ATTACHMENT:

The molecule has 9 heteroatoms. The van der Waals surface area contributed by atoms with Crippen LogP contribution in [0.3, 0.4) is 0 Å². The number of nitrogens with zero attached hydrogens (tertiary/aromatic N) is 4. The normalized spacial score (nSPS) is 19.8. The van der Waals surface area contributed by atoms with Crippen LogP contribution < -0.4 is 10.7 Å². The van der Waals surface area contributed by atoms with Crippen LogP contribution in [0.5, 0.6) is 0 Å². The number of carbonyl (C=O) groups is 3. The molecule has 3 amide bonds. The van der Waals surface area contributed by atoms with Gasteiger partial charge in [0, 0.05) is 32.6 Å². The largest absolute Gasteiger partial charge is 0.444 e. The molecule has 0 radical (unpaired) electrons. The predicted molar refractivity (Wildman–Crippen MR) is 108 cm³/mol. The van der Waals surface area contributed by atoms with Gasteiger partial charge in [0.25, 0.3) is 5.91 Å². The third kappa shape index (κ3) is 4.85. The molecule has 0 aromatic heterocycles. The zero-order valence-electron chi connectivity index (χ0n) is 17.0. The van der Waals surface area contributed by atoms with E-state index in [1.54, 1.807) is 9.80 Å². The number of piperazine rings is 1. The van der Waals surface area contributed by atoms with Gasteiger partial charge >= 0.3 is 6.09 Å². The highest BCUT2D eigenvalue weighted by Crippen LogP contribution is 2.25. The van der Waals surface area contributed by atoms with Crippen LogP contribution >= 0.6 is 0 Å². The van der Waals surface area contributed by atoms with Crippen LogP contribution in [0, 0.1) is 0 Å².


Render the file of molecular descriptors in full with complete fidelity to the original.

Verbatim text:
The molecule has 9 heteroatoms. The van der Waals surface area contributed by atoms with Crippen LogP contribution in [0.3, 0.4) is 0 Å². The number of nitrogens with zero attached hydrogens (tertiary/aromatic N) is 4. The normalized spacial score (nSPS) is 19.8. The van der Waals surface area contributed by atoms with Crippen LogP contribution < -0.4 is 10.7 Å². The van der Waals surface area contributed by atoms with Crippen LogP contribution in [0.5, 0.6) is 0 Å². The number of carbonyl (C=O) groups is 3. The molecule has 3 amide bonds. The van der Waals surface area contributed by atoms with Gasteiger partial charge in [0, 0.05) is 32.6 Å². The largest absolute Gasteiger partial charge is 0.444 e. The molecule has 0 radical (unpaired) electrons. The predicted molar refractivity (Wildman–Crippen MR) is 108 cm³/mol. The van der Waals surface area contributed by atoms with Gasteiger partial charge in [0.25, 0.3) is 5.91 Å². The third kappa shape index (κ3) is 4.85. The molecule has 0 aromatic heterocycles. The zero-order valence-electron chi connectivity index (χ0n) is 17.0. The van der Waals surface area contributed by atoms with E-state index in [1.54, 1.807) is 9.80 Å². The number of piperazine rings is 1. The van der Waals surface area contributed by atoms with Gasteiger partial charge >= 0.3 is 6.09 Å². The highest BCUT2D eigenvalue weighted by Crippen LogP contribution is 2.25. The van der Waals surface area contributed by atoms with Crippen LogP contribution >= 0.6 is 0 Å². The van der Waals surface area contributed by atoms with Crippen LogP contribution in [0, 0.1) is 0 Å².